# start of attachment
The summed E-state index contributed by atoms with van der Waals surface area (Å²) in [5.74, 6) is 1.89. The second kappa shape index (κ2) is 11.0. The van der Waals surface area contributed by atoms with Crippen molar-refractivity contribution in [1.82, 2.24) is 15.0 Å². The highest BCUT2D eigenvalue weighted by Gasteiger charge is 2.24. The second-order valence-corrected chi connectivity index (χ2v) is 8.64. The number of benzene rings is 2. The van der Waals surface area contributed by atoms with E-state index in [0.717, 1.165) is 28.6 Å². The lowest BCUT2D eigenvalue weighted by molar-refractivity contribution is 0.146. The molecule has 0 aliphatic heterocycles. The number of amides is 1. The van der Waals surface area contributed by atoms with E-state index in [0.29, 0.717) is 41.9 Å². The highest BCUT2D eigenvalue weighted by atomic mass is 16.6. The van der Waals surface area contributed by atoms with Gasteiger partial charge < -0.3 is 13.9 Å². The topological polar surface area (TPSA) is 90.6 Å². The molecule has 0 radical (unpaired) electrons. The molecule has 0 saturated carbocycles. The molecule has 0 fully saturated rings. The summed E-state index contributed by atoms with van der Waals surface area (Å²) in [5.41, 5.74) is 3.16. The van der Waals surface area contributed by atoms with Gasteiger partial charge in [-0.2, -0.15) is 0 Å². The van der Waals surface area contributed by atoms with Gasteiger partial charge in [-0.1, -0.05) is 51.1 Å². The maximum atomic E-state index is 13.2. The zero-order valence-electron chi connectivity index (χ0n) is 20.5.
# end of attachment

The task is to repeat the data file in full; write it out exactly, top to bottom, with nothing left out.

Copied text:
The summed E-state index contributed by atoms with van der Waals surface area (Å²) in [5.74, 6) is 1.89. The second kappa shape index (κ2) is 11.0. The van der Waals surface area contributed by atoms with Crippen molar-refractivity contribution in [1.82, 2.24) is 15.0 Å². The highest BCUT2D eigenvalue weighted by Gasteiger charge is 2.24. The second-order valence-corrected chi connectivity index (χ2v) is 8.64. The number of benzene rings is 2. The van der Waals surface area contributed by atoms with E-state index in [0.717, 1.165) is 28.6 Å². The lowest BCUT2D eigenvalue weighted by molar-refractivity contribution is 0.146. The molecule has 0 aliphatic heterocycles. The number of amides is 1. The van der Waals surface area contributed by atoms with E-state index in [0.29, 0.717) is 41.9 Å². The highest BCUT2D eigenvalue weighted by atomic mass is 16.6. The van der Waals surface area contributed by atoms with Gasteiger partial charge < -0.3 is 13.9 Å². The topological polar surface area (TPSA) is 90.6 Å². The molecule has 0 radical (unpaired) electrons. The molecule has 0 saturated carbocycles. The molecule has 0 fully saturated rings. The summed E-state index contributed by atoms with van der Waals surface area (Å²) in [5.41, 5.74) is 3.16. The van der Waals surface area contributed by atoms with Gasteiger partial charge in [-0.2, -0.15) is 0 Å². The van der Waals surface area contributed by atoms with Gasteiger partial charge in [-0.1, -0.05) is 51.1 Å². The maximum atomic E-state index is 13.2. The zero-order valence-electron chi connectivity index (χ0n) is 20.5.